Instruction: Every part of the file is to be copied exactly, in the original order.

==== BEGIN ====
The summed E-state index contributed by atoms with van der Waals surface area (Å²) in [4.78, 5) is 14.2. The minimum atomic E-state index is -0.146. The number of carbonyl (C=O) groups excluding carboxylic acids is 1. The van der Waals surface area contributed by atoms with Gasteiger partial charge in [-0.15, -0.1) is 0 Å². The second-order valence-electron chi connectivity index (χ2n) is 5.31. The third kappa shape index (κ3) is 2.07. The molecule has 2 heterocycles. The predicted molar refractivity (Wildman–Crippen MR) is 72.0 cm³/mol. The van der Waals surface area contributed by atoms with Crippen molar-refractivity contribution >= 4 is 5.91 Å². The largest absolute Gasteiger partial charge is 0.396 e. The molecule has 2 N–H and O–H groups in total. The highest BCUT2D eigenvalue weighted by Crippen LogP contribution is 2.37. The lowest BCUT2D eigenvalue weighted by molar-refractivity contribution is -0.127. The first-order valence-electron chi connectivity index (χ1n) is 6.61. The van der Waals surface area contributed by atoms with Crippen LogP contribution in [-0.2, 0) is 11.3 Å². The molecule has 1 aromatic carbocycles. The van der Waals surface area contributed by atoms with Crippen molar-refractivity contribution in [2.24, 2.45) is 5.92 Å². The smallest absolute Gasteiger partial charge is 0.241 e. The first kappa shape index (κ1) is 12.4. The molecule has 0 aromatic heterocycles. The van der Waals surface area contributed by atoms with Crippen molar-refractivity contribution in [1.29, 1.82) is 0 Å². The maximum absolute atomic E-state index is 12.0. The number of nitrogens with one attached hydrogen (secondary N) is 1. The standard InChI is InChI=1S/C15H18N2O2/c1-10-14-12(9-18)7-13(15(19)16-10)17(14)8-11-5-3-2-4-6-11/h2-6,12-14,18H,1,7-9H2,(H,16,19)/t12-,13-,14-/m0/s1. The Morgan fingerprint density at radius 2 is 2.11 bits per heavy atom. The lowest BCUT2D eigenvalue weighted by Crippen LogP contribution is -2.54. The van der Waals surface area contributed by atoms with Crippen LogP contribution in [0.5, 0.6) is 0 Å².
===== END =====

The summed E-state index contributed by atoms with van der Waals surface area (Å²) in [4.78, 5) is 14.2. The minimum atomic E-state index is -0.146. The number of carbonyl (C=O) groups excluding carboxylic acids is 1. The van der Waals surface area contributed by atoms with Gasteiger partial charge in [-0.15, -0.1) is 0 Å². The second-order valence-electron chi connectivity index (χ2n) is 5.31. The third kappa shape index (κ3) is 2.07. The molecule has 2 heterocycles. The predicted molar refractivity (Wildman–Crippen MR) is 72.0 cm³/mol. The van der Waals surface area contributed by atoms with Crippen molar-refractivity contribution >= 4 is 5.91 Å². The largest absolute Gasteiger partial charge is 0.396 e. The molecule has 2 N–H and O–H groups in total. The highest BCUT2D eigenvalue weighted by Crippen LogP contribution is 2.37. The lowest BCUT2D eigenvalue weighted by molar-refractivity contribution is -0.127. The first-order valence-electron chi connectivity index (χ1n) is 6.61. The van der Waals surface area contributed by atoms with Crippen LogP contribution in [-0.2, 0) is 11.3 Å². The molecule has 1 aromatic carbocycles. The van der Waals surface area contributed by atoms with Crippen molar-refractivity contribution in [2.24, 2.45) is 5.92 Å². The smallest absolute Gasteiger partial charge is 0.241 e. The first kappa shape index (κ1) is 12.4. The molecule has 0 aromatic heterocycles. The van der Waals surface area contributed by atoms with Crippen molar-refractivity contribution in [1.29, 1.82) is 0 Å². The maximum absolute atomic E-state index is 12.0. The number of nitrogens with one attached hydrogen (secondary N) is 1. The standard InChI is InChI=1S/C15H18N2O2/c1-10-14-12(9-18)7-13(15(19)16-10)17(14)8-11-5-3-2-4-6-11/h2-6,12-14,18H,1,7-9H2,(H,16,19)/t12-,13-,14-/m0/s1. The Morgan fingerprint density at radius 2 is 2.11 bits per heavy atom. The lowest BCUT2D eigenvalue weighted by Crippen LogP contribution is -2.54. The van der Waals surface area contributed by atoms with Crippen LogP contribution in [0.5, 0.6) is 0 Å².